Canadian Income Tax Calculator 2012

There are big savings for filing on time even if you can't pay all your taxes right away.
Find out how much 2011 income tax you owe in Canada in one easy step.

If you would like to know the income tax for 2015, 2014, 2013, 2011, 2010 or 2009 see our 2015 income tax calculator, 2014 income tax calculator, 2013 income tax calculator, 2011 income tax calculator, 2010 income tax calculator or 2009 income tax calculator.

Don't forget to file your taxes on time. There are big savings by filing on time, even if you can't pay all your taxes right away.

These calculations do not include non-refundable tax credits other than the basic personal tax credit.

These rates give you a basic of idea of how much tax you should pay, but depending on your employment and business and personal circumstances you could pay a lot less. Be sure to visit a competent tax advisor before filing your return.

The RRSP contribution limit is based on 2012 maximum contribution limits. This actual contribution limit may be higher if there are unusued RRSP contributions from prior years.

Terms of Use - Disclaimer

1,166 Comments

  1. Hi Catalina,

    Enter your gross ANNUAL salary into the calculator above to determine your tax liability. In entering your information, you will see the difference between your tax liability for QC and ON.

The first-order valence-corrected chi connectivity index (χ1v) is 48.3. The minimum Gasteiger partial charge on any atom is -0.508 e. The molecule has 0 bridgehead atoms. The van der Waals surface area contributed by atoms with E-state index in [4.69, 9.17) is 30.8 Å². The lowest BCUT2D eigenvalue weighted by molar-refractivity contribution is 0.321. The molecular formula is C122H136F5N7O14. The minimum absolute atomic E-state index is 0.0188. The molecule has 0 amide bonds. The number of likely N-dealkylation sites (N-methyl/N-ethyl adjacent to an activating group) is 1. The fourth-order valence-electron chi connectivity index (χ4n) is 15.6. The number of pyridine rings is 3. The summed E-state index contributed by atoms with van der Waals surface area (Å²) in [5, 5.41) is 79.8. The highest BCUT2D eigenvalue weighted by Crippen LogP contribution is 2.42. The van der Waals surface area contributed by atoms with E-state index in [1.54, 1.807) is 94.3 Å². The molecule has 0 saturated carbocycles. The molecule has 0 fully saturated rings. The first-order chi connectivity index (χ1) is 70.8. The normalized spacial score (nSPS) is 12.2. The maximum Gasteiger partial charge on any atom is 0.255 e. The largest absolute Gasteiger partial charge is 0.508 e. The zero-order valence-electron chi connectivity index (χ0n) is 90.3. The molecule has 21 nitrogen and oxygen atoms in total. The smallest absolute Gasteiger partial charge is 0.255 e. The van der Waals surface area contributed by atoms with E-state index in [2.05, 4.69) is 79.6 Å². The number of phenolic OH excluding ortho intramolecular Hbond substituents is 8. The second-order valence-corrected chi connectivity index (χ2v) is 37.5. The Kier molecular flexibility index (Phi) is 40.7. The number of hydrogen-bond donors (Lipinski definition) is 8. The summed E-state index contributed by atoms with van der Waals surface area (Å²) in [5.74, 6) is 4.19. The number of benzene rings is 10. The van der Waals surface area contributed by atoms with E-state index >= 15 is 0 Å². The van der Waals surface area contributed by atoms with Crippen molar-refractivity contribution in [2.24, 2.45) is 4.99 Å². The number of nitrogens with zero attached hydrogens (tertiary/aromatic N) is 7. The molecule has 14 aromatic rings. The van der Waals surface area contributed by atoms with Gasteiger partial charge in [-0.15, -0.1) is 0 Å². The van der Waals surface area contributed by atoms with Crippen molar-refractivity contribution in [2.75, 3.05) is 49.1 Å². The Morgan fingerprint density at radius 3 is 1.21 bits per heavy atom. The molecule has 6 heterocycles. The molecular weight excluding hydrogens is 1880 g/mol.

I hope this has answered your question.

    Regards,
    Storoszko & Associates
    Tax Specialists
    http://www.storoszko.net
    647 367 3477
    Twitter: @Storoszko_Assoc

  2. Hi Kimberly,

    When your husband requests the grossed up income amount, he means to ask you for your gross salary amount before you went on disability.

    I hope this has answered your question.

    Regards,
    Storoszko & Associates
    Tax Specialists
    http://www.storoszko.net
    647 367 3477
    Twitter: @Storoszko_Assoc

  3. Walter 12/20/2012 at 2:07 pm

    Hello;

    I am considering employment on a project which would entail working about 50% of the time in Panama and 50% in Canada (i.e. fortnightly trips between the two countries). What would my income tax situation be in each of the respective countries, and would there be an advantage in getting paid either in Panama or in Canada?
    Thank you very much,
    Walter

  4. Abdelazeem 12/21/2012 at 1:57 am

    I am working on Ontario. My annual income is 45000 $. I have two dependents ( my wife does not work, My son – 4 years old).
    I have a work permit.
    I need to know:
    – what is my salary after tax?.
    – Can I refund the tax Tax and how?

    Best Regards

  5. Scott 12/23/2012 at 6:27 pm

    I am a US citizen who is going to be working in Canada on a 3 year assignment. I will be making $140,000 a year. What are my taxes going to be?

  6. Steve 12/27/2012 at 10:46 am

    I worked a total of 4 different jobs this year 2012, made 55000,

    Looks like i over paid the ei by 150, and the cpp by about 500,

    my total tax deducted was 10751,

    Am i payng ?

  7. Marta 12/29/2012 at 7:55 pm

    Hi,
    I´ve been working in 2 companies during 2012.